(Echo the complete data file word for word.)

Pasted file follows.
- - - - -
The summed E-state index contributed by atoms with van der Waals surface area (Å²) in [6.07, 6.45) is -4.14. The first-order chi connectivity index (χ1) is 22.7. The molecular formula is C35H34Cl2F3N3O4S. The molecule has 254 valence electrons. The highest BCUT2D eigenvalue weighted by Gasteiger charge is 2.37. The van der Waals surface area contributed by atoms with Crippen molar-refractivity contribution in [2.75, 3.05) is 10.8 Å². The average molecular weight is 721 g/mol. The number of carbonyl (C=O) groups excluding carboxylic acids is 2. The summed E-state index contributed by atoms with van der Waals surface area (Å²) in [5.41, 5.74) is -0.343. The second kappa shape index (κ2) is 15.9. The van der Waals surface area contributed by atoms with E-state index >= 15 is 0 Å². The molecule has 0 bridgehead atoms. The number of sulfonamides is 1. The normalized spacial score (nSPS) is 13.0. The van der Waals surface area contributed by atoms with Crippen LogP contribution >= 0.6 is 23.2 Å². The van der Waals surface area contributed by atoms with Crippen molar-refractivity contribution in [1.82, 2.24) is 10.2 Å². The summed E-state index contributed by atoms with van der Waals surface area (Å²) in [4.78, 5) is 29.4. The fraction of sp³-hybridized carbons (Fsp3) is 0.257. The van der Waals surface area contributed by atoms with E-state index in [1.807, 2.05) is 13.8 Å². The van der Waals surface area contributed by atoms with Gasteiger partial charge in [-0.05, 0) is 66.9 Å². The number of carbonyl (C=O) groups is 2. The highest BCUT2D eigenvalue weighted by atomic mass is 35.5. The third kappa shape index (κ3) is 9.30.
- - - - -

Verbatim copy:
The summed E-state index contributed by atoms with van der Waals surface area (Å²) in [6.07, 6.45) is -4.14. The first-order chi connectivity index (χ1) is 22.7. The molecular formula is C35H34Cl2F3N3O4S. The molecule has 254 valence electrons. The highest BCUT2D eigenvalue weighted by Gasteiger charge is 2.37. The van der Waals surface area contributed by atoms with Crippen molar-refractivity contribution in [2.75, 3.05) is 10.8 Å². The average molecular weight is 721 g/mol. The number of carbonyl (C=O) groups excluding carboxylic acids is 2. The summed E-state index contributed by atoms with van der Waals surface area (Å²) in [5.41, 5.74) is -0.343. The second kappa shape index (κ2) is 15.9. The van der Waals surface area contributed by atoms with E-state index >= 15 is 0 Å². The molecule has 0 bridgehead atoms. The number of sulfonamides is 1. The normalized spacial score (nSPS) is 13.0. The van der Waals surface area contributed by atoms with Crippen LogP contribution >= 0.6 is 23.2 Å². The van der Waals surface area contributed by atoms with Crippen molar-refractivity contribution in [1.82, 2.24) is 10.2 Å². The summed E-state index contributed by atoms with van der Waals surface area (Å²) in [4.78, 5) is 29.4. The fraction of sp³-hybridized carbons (Fsp3) is 0.257. The van der Waals surface area contributed by atoms with E-state index in [1.807, 2.05) is 13.8 Å². The van der Waals surface area contributed by atoms with Gasteiger partial charge in [-0.05, 0) is 66.9 Å². The number of carbonyl (C=O) groups is 2. The highest BCUT2D eigenvalue weighted by atomic mass is 35.5. The third kappa shape index (κ3) is 9.30.